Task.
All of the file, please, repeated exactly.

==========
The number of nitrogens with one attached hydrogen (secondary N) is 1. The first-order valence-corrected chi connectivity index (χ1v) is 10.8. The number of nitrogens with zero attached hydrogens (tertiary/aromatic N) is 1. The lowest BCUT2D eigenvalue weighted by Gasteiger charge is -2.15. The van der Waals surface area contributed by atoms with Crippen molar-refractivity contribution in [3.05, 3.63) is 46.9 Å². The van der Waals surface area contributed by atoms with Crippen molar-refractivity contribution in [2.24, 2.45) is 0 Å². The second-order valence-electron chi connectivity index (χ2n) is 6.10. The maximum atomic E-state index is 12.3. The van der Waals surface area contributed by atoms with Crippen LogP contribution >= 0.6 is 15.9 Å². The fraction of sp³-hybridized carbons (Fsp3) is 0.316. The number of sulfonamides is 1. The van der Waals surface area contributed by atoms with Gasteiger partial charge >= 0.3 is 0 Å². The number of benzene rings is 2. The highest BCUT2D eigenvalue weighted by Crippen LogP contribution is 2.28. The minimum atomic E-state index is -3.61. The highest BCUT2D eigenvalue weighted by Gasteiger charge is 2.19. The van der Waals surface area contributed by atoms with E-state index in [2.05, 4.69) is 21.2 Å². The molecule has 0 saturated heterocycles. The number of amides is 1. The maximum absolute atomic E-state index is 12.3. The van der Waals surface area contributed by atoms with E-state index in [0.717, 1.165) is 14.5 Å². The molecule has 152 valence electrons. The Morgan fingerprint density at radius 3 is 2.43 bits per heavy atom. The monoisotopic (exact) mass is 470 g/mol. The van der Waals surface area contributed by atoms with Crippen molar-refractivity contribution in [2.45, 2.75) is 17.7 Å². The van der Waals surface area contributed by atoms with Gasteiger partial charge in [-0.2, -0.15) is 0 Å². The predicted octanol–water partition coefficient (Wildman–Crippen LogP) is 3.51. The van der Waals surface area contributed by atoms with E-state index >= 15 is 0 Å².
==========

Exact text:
The number of nitrogens with one attached hydrogen (secondary N) is 1. The first-order valence-corrected chi connectivity index (χ1v) is 10.8. The number of nitrogens with zero attached hydrogens (tertiary/aromatic N) is 1. The lowest BCUT2D eigenvalue weighted by Gasteiger charge is -2.15. The van der Waals surface area contributed by atoms with Crippen molar-refractivity contribution in [3.05, 3.63) is 46.9 Å². The van der Waals surface area contributed by atoms with Crippen molar-refractivity contribution in [2.24, 2.45) is 0 Å². The second-order valence-electron chi connectivity index (χ2n) is 6.10. The maximum atomic E-state index is 12.3. The van der Waals surface area contributed by atoms with Crippen LogP contribution >= 0.6 is 15.9 Å². The fraction of sp³-hybridized carbons (Fsp3) is 0.316. The number of sulfonamides is 1. The van der Waals surface area contributed by atoms with Gasteiger partial charge >= 0.3 is 0 Å². The number of benzene rings is 2. The highest BCUT2D eigenvalue weighted by Crippen LogP contribution is 2.28. The minimum atomic E-state index is -3.61. The highest BCUT2D eigenvalue weighted by Gasteiger charge is 2.19. The van der Waals surface area contributed by atoms with E-state index in [2.05, 4.69) is 21.2 Å². The molecule has 0 saturated heterocycles. The number of amides is 1. The maximum absolute atomic E-state index is 12.3. The van der Waals surface area contributed by atoms with E-state index in [0.717, 1.165) is 14.5 Å². The molecule has 152 valence electrons. The Morgan fingerprint density at radius 3 is 2.43 bits per heavy atom. The monoisotopic (exact) mass is 470 g/mol. The van der Waals surface area contributed by atoms with Crippen molar-refractivity contribution in [2.45, 2.75) is 17.7 Å². The van der Waals surface area contributed by atoms with Gasteiger partial charge in [-0.2, -0.15) is 0 Å². The predicted octanol–water partition coefficient (Wildman–Crippen LogP) is 3.51. The van der Waals surface area contributed by atoms with E-state index >= 15 is 0 Å².